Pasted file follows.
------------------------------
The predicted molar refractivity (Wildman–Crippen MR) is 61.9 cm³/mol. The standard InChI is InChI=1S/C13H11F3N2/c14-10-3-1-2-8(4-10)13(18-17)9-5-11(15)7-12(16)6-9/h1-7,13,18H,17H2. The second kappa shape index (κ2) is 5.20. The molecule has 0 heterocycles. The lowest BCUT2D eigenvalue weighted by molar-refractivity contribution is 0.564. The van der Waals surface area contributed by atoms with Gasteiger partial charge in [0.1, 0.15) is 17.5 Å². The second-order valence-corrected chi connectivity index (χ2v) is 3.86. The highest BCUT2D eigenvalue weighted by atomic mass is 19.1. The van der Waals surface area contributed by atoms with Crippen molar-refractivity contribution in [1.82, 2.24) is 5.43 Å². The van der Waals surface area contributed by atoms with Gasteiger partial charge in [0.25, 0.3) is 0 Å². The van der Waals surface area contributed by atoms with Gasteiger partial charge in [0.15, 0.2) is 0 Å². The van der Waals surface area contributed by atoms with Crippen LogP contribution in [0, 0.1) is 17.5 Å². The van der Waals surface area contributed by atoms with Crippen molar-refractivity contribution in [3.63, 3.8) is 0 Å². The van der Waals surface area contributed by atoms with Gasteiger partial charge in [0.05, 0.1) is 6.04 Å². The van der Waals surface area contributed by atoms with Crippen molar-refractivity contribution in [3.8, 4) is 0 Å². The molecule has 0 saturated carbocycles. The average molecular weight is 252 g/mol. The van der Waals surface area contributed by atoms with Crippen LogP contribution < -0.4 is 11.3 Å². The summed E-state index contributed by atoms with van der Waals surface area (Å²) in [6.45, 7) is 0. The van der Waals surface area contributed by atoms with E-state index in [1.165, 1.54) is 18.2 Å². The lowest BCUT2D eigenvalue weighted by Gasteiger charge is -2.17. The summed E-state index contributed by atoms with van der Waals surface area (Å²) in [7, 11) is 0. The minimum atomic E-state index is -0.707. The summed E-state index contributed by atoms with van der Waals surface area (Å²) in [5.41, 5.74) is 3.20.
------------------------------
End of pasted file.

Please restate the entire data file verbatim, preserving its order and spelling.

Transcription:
The predicted molar refractivity (Wildman–Crippen MR) is 61.9 cm³/mol. The standard InChI is InChI=1S/C13H11F3N2/c14-10-3-1-2-8(4-10)13(18-17)9-5-11(15)7-12(16)6-9/h1-7,13,18H,17H2. The second kappa shape index (κ2) is 5.20. The molecule has 0 heterocycles. The lowest BCUT2D eigenvalue weighted by molar-refractivity contribution is 0.564. The van der Waals surface area contributed by atoms with Gasteiger partial charge in [0.1, 0.15) is 17.5 Å². The second-order valence-corrected chi connectivity index (χ2v) is 3.86. The highest BCUT2D eigenvalue weighted by atomic mass is 19.1. The van der Waals surface area contributed by atoms with Crippen molar-refractivity contribution in [1.82, 2.24) is 5.43 Å². The van der Waals surface area contributed by atoms with Gasteiger partial charge in [0.25, 0.3) is 0 Å². The van der Waals surface area contributed by atoms with Gasteiger partial charge in [0.15, 0.2) is 0 Å². The van der Waals surface area contributed by atoms with Crippen LogP contribution in [0, 0.1) is 17.5 Å². The van der Waals surface area contributed by atoms with Crippen molar-refractivity contribution in [3.63, 3.8) is 0 Å². The van der Waals surface area contributed by atoms with Gasteiger partial charge in [0.05, 0.1) is 6.04 Å². The van der Waals surface area contributed by atoms with Crippen molar-refractivity contribution in [3.8, 4) is 0 Å². The molecule has 0 saturated carbocycles. The average molecular weight is 252 g/mol. The van der Waals surface area contributed by atoms with Crippen LogP contribution < -0.4 is 11.3 Å². The summed E-state index contributed by atoms with van der Waals surface area (Å²) in [6.45, 7) is 0. The van der Waals surface area contributed by atoms with E-state index in [1.165, 1.54) is 18.2 Å². The lowest BCUT2D eigenvalue weighted by Gasteiger charge is -2.17. The summed E-state index contributed by atoms with van der Waals surface area (Å²) in [7, 11) is 0. The minimum atomic E-state index is -0.707. The summed E-state index contributed by atoms with van der Waals surface area (Å²) in [5.41, 5.74) is 3.20.